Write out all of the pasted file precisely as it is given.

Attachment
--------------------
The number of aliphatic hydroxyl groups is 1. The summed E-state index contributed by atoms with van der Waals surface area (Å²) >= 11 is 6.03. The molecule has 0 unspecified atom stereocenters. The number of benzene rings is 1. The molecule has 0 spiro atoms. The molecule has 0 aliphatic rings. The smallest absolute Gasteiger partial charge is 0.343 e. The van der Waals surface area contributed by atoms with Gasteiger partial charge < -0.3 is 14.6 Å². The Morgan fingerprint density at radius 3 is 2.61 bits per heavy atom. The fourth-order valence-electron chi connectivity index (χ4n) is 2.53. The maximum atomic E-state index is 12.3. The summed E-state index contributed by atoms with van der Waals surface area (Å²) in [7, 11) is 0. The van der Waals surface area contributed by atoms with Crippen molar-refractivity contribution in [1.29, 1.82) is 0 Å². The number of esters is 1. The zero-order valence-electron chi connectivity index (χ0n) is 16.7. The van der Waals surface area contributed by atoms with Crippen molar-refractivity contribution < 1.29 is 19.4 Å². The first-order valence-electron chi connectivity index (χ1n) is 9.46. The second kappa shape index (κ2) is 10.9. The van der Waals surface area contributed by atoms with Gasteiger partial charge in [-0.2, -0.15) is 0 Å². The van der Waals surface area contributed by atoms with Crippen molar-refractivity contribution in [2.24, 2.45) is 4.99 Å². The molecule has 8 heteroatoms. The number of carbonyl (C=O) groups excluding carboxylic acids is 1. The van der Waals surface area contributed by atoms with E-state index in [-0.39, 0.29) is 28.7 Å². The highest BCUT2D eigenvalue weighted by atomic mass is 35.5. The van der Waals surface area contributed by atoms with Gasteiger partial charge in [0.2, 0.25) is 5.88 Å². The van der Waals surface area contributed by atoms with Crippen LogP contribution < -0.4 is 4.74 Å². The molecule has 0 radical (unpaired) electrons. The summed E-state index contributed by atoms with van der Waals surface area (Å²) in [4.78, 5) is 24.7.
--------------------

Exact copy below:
The number of aliphatic hydroxyl groups is 1. The summed E-state index contributed by atoms with van der Waals surface area (Å²) >= 11 is 6.03. The molecule has 0 unspecified atom stereocenters. The number of benzene rings is 1. The molecule has 0 spiro atoms. The molecule has 0 aliphatic rings. The smallest absolute Gasteiger partial charge is 0.343 e. The van der Waals surface area contributed by atoms with Gasteiger partial charge < -0.3 is 14.6 Å². The Morgan fingerprint density at radius 3 is 2.61 bits per heavy atom. The fourth-order valence-electron chi connectivity index (χ4n) is 2.53. The maximum atomic E-state index is 12.3. The summed E-state index contributed by atoms with van der Waals surface area (Å²) in [7, 11) is 0. The van der Waals surface area contributed by atoms with Crippen molar-refractivity contribution in [1.29, 1.82) is 0 Å². The number of esters is 1. The zero-order valence-electron chi connectivity index (χ0n) is 16.7. The van der Waals surface area contributed by atoms with Crippen molar-refractivity contribution < 1.29 is 19.4 Å². The first-order valence-electron chi connectivity index (χ1n) is 9.46. The second kappa shape index (κ2) is 10.9. The van der Waals surface area contributed by atoms with Gasteiger partial charge in [-0.2, -0.15) is 0 Å². The van der Waals surface area contributed by atoms with Crippen molar-refractivity contribution in [2.24, 2.45) is 4.99 Å². The molecule has 8 heteroatoms. The number of carbonyl (C=O) groups excluding carboxylic acids is 1. The van der Waals surface area contributed by atoms with E-state index in [-0.39, 0.29) is 28.7 Å². The highest BCUT2D eigenvalue weighted by atomic mass is 35.5. The van der Waals surface area contributed by atoms with Gasteiger partial charge in [0.2, 0.25) is 5.88 Å². The van der Waals surface area contributed by atoms with Crippen LogP contribution < -0.4 is 4.74 Å². The molecule has 0 radical (unpaired) electrons. The summed E-state index contributed by atoms with van der Waals surface area (Å²) in [4.78, 5) is 24.7.